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Pere David’s Deer

The Pere David’s Deer, or Milou, as a species is totally extinct in the Chinese wild. A French missionary named Father Armand David first discovered these deer in the Chinese Emperor's hunting park south of Peking in 1865. He sent specimens to Europe the following year, and a breeding herd was later set up by the Duke of Bedford at Woburn Abbey. The entire Chinese herd was destroyed during the revolution in 1900, but the herd in England was successful and increased in size. Eventually their descendants found their way into parks and zoos. Some of the offspring found themselves on ranches in this country. This seeding of animals has grown into herds large enough to sustain a huntable population. The Pere David has a longish tail and stands about 45 inches at the shoulder. Their color is a reddish gray with a white underside and a white ring around the eyes. The antler configuration is different in the Pere David than in most deer. Their antlers have forked brow tines and long slender back horns sometimes with many points off them. They are the only deer to grow antler tines backwards. Many say these animals have the body of a donkey, head of a horse, hooves of a cow, neck of a camel, and antlers of a deer.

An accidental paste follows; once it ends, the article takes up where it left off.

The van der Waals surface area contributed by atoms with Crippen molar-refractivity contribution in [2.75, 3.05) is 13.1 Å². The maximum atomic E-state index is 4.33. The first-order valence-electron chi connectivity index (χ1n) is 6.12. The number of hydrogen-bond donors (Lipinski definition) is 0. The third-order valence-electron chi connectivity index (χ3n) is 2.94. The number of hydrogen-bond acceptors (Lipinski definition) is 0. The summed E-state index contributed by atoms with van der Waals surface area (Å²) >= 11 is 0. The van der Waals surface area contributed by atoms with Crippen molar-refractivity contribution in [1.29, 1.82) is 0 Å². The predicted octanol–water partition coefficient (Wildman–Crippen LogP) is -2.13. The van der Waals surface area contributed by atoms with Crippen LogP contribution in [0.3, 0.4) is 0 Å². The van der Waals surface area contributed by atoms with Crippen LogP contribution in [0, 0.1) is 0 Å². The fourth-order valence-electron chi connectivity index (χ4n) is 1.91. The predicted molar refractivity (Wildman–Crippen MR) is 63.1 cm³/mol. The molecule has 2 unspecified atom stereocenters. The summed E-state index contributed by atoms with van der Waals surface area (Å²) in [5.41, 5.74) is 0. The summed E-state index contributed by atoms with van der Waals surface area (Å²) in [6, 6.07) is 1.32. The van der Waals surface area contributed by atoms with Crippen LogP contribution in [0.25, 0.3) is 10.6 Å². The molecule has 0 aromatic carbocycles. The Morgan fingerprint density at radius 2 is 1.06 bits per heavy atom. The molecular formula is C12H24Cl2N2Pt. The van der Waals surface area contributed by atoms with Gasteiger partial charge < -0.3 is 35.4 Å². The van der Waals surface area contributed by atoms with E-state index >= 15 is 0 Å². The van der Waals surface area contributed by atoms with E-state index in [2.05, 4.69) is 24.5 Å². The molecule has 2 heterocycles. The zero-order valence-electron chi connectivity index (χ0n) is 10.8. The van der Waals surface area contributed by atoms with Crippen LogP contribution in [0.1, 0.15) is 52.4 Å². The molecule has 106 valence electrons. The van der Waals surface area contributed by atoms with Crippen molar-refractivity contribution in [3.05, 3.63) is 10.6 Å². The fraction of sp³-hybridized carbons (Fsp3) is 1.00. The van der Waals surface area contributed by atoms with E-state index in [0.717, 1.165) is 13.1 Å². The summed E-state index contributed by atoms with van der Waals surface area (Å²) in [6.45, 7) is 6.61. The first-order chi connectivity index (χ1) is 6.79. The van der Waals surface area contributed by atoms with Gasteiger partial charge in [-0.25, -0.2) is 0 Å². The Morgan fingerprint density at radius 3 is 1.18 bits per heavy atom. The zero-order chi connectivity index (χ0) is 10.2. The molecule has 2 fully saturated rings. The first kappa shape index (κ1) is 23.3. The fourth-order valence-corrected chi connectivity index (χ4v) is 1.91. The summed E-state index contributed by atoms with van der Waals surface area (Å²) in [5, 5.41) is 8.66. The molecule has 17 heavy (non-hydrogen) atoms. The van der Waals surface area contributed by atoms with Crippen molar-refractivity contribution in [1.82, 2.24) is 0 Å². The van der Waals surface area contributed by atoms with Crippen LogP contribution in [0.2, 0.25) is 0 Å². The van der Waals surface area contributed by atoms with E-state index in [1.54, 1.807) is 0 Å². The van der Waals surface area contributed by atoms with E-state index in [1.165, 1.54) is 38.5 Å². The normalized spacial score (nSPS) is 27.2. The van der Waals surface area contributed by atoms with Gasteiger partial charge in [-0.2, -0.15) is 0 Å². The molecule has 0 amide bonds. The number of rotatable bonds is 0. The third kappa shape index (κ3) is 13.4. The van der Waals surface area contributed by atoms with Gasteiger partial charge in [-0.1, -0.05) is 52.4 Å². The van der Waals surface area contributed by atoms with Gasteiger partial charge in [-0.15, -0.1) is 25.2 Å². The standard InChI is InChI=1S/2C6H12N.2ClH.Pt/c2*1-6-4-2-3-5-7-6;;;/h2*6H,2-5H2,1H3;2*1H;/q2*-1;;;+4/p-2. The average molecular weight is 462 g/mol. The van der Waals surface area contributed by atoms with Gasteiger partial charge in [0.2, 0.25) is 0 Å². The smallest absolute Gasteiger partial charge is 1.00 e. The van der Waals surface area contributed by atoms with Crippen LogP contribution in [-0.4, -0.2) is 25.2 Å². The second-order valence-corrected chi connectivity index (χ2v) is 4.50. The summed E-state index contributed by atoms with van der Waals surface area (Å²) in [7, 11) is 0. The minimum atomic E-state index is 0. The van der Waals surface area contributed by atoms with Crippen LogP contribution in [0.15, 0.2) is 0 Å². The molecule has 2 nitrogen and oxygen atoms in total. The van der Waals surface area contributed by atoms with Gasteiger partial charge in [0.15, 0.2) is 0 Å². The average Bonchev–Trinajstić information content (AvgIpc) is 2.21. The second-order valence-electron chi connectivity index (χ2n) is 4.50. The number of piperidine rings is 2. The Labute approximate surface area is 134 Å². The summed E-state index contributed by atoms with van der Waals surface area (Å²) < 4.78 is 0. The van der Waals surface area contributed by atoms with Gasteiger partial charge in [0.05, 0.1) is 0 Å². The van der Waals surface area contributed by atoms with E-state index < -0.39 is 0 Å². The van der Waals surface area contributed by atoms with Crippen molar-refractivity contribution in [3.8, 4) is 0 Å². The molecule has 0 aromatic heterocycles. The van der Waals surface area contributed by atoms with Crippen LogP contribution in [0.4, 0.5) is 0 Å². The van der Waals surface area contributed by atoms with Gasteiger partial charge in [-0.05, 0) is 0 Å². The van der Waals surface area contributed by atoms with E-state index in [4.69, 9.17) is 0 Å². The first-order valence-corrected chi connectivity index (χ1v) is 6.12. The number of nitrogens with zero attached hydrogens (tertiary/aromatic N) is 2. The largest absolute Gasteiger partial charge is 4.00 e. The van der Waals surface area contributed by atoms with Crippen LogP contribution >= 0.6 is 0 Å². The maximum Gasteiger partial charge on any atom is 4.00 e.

Key Facts



Gestation Period:
9 months

Number of Young:

Maximum Age:
20 years

Males Only


Pursue record-setting trophies.